Microsoft Unveils the new HoloLens 2 at MWC19, Retails for $3,500

Faith Castro
February 26, 2019

However, the first HoloLens headset was a very bulky device to put on your head.

The company has also overhauled the way users interact with holograms, and explained that HoloLens 2 uses a new time-of-flight depth sensor and AI understanding to let people manipulate holograms with the same instinctual interactions they'd use in the real world.

The Microsoft HoloLens 2 has a wider viewable area in comparison to the first generation headset, as well as a more comfortable fit.

To create a new level of detail, Microsoft has updated the display technology inside HoloLens 2. The device itself is using a special version of the Qualcomm Snapdragon 850 processor, as Microsoft switches from the Intel-based chip in the original HoloLens to an ARM-based chip for the HoloLens 2. "I believe that AR is going to be the primary platform of the future for both work and entertainment", said CEO Tim Sweeney, which suggests we could see a mixed reality game from the Fortnite maker at some point in the far future.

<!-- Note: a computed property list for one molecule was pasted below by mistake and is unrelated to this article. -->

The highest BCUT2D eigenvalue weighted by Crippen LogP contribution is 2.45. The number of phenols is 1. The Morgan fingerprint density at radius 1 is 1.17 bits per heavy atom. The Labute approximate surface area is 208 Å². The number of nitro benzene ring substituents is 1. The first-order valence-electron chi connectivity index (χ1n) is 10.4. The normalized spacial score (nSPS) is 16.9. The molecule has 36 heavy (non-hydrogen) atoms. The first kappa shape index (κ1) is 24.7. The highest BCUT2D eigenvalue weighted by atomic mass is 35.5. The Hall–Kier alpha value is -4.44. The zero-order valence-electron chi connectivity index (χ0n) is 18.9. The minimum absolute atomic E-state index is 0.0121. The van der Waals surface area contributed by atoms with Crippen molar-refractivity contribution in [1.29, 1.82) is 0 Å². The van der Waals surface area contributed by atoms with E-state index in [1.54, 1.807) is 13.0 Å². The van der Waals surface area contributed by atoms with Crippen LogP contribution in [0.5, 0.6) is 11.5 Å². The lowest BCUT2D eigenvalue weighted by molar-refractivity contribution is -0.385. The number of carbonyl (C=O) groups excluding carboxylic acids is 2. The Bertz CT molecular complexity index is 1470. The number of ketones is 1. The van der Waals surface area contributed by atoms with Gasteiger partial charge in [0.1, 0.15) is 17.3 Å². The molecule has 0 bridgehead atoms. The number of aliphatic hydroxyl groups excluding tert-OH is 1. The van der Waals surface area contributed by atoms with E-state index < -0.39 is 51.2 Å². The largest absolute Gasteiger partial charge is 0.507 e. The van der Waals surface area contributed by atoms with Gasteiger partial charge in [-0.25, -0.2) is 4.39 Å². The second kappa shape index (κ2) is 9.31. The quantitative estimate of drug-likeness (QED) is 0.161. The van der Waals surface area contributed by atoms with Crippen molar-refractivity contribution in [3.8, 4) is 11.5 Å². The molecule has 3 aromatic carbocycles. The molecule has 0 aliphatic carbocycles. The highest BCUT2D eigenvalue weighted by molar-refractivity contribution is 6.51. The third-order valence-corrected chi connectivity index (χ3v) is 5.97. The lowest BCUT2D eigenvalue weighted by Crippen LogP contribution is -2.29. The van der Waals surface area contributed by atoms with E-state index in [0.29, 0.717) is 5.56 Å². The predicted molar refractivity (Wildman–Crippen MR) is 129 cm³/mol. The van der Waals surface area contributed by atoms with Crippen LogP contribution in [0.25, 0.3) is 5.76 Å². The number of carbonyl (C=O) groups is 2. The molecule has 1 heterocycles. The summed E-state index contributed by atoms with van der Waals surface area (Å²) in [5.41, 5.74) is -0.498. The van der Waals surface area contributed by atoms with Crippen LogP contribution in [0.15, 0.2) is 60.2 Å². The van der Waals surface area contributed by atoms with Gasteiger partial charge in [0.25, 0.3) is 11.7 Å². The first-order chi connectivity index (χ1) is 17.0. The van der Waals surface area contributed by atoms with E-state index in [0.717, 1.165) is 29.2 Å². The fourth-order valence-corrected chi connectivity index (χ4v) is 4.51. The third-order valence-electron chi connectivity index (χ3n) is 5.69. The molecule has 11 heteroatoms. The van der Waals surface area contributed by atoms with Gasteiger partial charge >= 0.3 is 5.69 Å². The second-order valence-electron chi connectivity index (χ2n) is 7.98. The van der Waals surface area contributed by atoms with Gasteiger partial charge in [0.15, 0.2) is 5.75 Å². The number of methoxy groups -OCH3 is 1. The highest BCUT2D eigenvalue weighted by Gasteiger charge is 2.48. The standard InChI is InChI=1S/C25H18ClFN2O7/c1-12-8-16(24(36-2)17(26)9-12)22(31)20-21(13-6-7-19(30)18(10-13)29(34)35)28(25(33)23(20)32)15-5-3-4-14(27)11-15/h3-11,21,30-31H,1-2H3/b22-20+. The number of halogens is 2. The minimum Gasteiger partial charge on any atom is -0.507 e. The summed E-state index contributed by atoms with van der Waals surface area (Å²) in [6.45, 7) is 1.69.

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Microsoft said it more than doubled the field of view in HoloLens, while maintaining a holographic density of 47 pixels per degree of sight.

The HoloLens 2 goes on sale in the USA, U.K., Japan, China, Germany, Canada, Ireland, France, Australia, and New Zealand later this year for $3500. Engineers could use it to help construct new prototypes of products.

Another feature is the addition of eye tracking, allowing HoloLens 2 to know exactly where users are looking. "There are many engineers who contributed to HoloLens before this contract even existed... these engineers have now lost their ability to make decisions about what they work on, instead finding themselves implicated as war profiteers". Each device will cost $3,500 or is available as part of a $125 a month subscription service, and once again is aimed exclusively at the business market.

Nadella made the remarks after a group of company employees began circulating a letter on Friday demanding the software giant cancel a $480 million contract with the US Army, which will involve the HoloLens technology.

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